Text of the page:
This morning DESIGN102 presented a Comms Exchange session as part of the Government Communication Service series of events. It centred around the importance of creative in communication and current trends in creative design.
Phil Hobday kicked things off with some interesting facts, for instance, 90% of information transmitted to the brain is visual and tweets with pictures are 94% more likely to be re-tweeted. He also shared some best practice tips about getting the best creative for your campaign. This included agreeing a budget and schedule before the work is booked in.
Phil also talked about two examples of recent DESIGN102 work – producing branding for the UK Space Agency’s ‘Principia Mission’ and working on DEFRA’s ‘5p carrier bag charge’ campaign. The UK Space Agency wanted engaging creative for the first official UK government backed astronaut to be sent to the International Space Station and I must say, the t-shirts look rather funky!
DEFRA wanted the 5p carrier bag campaign work to be simple, clear and direct and the design team have definitely delivered – and you may have seen their work if you shop in retailers like Waitrose or Greggs.
Craig Wilson was next to take the floor to talk a bit about infographics.
Did you know that the first infographic was created in 1626? Or that in 1812 there was an infographic to show the march to and subsequent retreat from Russia by Napoleon in 1812-13?
Craig went on to explain that there are two routes for an infographic, story telling or data led. He showed a few examples to explain what he meant, the Law Commission Marriage infographic and an Environment Agency infographic about flooding on the Somerset Levels infographic.
He also explained that you can use infographics to convey a message once or you can design them so that they can be broken down and trickled out on social media for an extended campaign. An example of this is HM Gov’s #BuildingBritain infographic which is designed in such a way that each fact can be taken out and used as a stand-alone infographic.
Next to take the stage was Adam Brown who gave a very insightful talk on video and how to make it effective.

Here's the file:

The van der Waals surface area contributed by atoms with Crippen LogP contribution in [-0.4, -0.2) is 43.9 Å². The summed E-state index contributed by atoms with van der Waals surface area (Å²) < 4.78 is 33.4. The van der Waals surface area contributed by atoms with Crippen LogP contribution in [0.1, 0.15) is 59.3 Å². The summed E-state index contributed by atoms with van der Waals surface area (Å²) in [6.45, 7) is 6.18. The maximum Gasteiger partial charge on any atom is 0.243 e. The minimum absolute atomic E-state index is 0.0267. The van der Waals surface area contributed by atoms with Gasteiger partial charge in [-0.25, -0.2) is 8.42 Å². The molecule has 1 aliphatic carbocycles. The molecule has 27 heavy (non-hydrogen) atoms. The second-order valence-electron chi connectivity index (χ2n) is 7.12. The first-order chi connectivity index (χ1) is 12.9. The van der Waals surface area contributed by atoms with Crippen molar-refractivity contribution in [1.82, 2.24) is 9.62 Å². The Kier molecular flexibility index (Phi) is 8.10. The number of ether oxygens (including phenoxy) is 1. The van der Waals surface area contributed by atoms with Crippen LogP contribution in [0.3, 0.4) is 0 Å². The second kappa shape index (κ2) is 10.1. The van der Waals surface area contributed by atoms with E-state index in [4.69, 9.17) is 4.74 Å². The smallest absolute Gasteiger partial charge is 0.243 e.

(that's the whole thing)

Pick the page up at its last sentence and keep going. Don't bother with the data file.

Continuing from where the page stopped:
The digital video landscape it very saturated with sites like Netflix, iPlayer and video bloggers - meaning that all video content needs to be very well thought out in order to get seen and heard through the din.
Adam’s advice is to keep the videos short, as people have about a 10 second attention span; output them on as multiple channels; make the stories emotive; make sure the video is relevant and doesn’t offend; and making sure the data informs future work. There are a few methods to use in order to get a more emotive story; changing the camera angle, changing the lighting and giving it appropriate backing music.
Lastly, we had Jon Gulbrandsen talking to us about animation. First thing to think about, as a client, is whether animation is the best route. Just because it is the new, fun thing doesn’t mean it is always the most effective way to convey your message.
That said, it can be incredibly effective, and Jon then went on to explain some key elements to consider when producing an animation, such as transitions between frames and adding expressions to characters to make them more human.
He also explained the best process for commissioning an animation project, which is arguably the most important aspect of the project. Agree a style, then get a storyboard signed off and then the animator will start work on the actual animation.
Overall, I think the session went pretty well. We had plenty of questions and some really positive feedback from the audience.